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How I did it: Reporting on delays in newborn testing Date: 12/06/13

The investigative team of Ellen Gabler, John Fauber and Mark Johnson at the Milwaukee Journal Sentinel used data to uncover a national tragedy: infants dying or becoming permanently disabled because labs don't process their newborn blood tests in time to save them. Here, Gabler describes how she got the numbers that led to the multi-part series.

Ellen Gabler
Ellen Gabler

By Ellen Gabler

Our series on newborn screening began when my colleague, Mark Johnson, a health and science reporter at the paper, heard about a baby who nearly died from a rare genetic disorder. Doctors had to go to great lengths to save the child because he got very sick before results from his newborn screening test were returned. Had his condition been identified earlier, the baby could have been put on a special diet and sugar water, avoiding massive medical complications.

A source said that the baby’s blood sample taken shortly after birth had been “batched,” or held at the hospital for a few days instead of being sent to the state lab within 24 hours of when the blood was collected.

Hospitals sometimes batch samples because it saves money. In other instances, hospitals have not established newborn screening protocols or staffers don't follow them when they have been set.

Newborn screening is required throughout the country. Nearly every baby has their heel pricked within a day or two of birth. Spots of blood are collected on a filter card and that filter card is supposed to be sent within 24 hours to a state lab where it is tested for rare, yet deadly, disorders.

Labs must track those cards and babies – that means data. (Our national investigation was based on an analysis of nearly 3 million newborn screening tests from babies in 31 states. More on how that data was gathered in a bit.)

Some poking around the Internet showed that “batching” is a widely warned-against practice. Nearly every state’s newborn screening website had some variation of this message: “Don’t batch samples. Doing so seriously increases the risk of irreversible harm or death in infants.” It seemed like delayed samples might be an issue nationally.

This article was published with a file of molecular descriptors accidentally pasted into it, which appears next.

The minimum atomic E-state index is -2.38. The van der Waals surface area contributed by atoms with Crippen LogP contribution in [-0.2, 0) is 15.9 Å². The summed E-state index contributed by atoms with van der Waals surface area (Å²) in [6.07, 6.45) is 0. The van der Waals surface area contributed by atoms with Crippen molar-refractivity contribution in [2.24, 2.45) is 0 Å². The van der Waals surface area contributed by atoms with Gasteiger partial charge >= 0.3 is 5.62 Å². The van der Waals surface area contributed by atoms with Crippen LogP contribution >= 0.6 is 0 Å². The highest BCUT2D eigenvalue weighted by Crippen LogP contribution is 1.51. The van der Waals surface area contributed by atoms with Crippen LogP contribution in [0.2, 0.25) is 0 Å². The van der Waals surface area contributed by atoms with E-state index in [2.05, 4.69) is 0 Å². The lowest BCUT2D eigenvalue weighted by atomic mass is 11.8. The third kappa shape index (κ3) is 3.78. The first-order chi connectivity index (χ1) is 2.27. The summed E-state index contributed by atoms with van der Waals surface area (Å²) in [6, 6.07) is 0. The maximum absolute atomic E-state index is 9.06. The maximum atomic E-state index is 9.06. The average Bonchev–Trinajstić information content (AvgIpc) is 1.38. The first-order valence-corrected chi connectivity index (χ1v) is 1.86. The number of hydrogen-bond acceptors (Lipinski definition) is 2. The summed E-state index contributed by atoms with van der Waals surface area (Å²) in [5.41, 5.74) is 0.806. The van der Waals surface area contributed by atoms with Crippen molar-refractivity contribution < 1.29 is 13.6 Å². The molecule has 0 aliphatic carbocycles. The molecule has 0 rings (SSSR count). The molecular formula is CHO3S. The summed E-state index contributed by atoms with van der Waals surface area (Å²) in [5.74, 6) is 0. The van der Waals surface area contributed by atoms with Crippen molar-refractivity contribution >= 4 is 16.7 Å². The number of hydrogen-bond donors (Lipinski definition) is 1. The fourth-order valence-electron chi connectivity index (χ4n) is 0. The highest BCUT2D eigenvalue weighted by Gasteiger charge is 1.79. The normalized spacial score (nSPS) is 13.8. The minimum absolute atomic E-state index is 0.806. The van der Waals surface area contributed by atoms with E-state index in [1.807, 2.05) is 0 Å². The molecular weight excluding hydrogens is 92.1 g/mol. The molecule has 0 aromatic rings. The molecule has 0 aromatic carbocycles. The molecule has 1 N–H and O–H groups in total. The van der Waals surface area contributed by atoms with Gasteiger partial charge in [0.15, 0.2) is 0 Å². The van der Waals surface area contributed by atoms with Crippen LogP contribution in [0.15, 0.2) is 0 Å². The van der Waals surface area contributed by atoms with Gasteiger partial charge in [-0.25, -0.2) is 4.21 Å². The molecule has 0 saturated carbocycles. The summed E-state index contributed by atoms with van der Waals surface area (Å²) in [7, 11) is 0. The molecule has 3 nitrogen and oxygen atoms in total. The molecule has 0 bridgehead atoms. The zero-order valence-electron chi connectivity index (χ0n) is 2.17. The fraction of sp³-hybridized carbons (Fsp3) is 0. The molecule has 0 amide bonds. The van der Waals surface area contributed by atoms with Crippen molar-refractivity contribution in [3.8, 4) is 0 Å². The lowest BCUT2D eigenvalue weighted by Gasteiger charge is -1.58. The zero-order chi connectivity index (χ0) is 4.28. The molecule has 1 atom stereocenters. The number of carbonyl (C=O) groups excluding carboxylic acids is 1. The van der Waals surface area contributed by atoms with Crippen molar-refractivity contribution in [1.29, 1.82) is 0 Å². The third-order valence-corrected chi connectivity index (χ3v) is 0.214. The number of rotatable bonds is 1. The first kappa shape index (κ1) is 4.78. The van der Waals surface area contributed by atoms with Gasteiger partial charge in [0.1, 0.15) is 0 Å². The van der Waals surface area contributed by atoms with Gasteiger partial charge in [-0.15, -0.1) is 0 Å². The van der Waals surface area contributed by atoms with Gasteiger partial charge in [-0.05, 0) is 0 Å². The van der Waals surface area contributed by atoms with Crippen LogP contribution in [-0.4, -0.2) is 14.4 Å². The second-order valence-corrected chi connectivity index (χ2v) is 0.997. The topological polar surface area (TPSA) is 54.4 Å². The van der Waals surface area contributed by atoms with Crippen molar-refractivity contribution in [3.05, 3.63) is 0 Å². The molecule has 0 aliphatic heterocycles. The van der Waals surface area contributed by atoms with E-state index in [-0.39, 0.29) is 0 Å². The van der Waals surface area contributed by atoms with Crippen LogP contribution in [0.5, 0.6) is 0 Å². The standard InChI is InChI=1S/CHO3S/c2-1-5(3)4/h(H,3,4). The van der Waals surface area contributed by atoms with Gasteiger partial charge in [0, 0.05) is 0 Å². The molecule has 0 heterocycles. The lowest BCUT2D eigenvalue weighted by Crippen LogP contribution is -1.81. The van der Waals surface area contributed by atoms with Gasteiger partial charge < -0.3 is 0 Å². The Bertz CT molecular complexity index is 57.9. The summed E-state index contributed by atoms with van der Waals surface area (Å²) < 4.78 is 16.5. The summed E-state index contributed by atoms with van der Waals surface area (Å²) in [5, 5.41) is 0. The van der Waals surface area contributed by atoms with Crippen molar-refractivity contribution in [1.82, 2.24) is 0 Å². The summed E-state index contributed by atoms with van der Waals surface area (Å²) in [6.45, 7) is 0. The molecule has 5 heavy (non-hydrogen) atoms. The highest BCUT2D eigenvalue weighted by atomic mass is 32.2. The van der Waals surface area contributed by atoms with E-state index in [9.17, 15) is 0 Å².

Important note: Many advocates and medical experts contacted initially said delays with babies’ blood samples happened very rarely or “used to” happen. But no one really knew the scope of the problem because it had never been quantified.

Making the request

The first data request went to the Wisconsin State Lab of Hygiene but they were slow to respond. That wasn’t a good sign and my attempts to have a meaningful discussion with someone at the lab failed. The lab director said he would determine what information I needed to tell my story and then he’d let me know.

Tip: Try to talk with someone at an agency before making a records request. Often they will help you craft a request that won’t be denied and can help you understand what information exists and what is publicly available. Public officials frequently want to be helpful and understand they have to follow the law.

Follow-up tip: Except for when they don’t ... if your request is denied, don’t take “no” for an answer the first time (or even the second or third time). Many state officials said immediately that all newborn screening data was confidential and would not be released. I asked again and tweaked the request (more on that later). Insist on having a phone or face-to-face conversation to explain your case to people who are actually in charge – the decision makers who you will hold accountable if you have to write that the agency denied the records request.

Widening the scope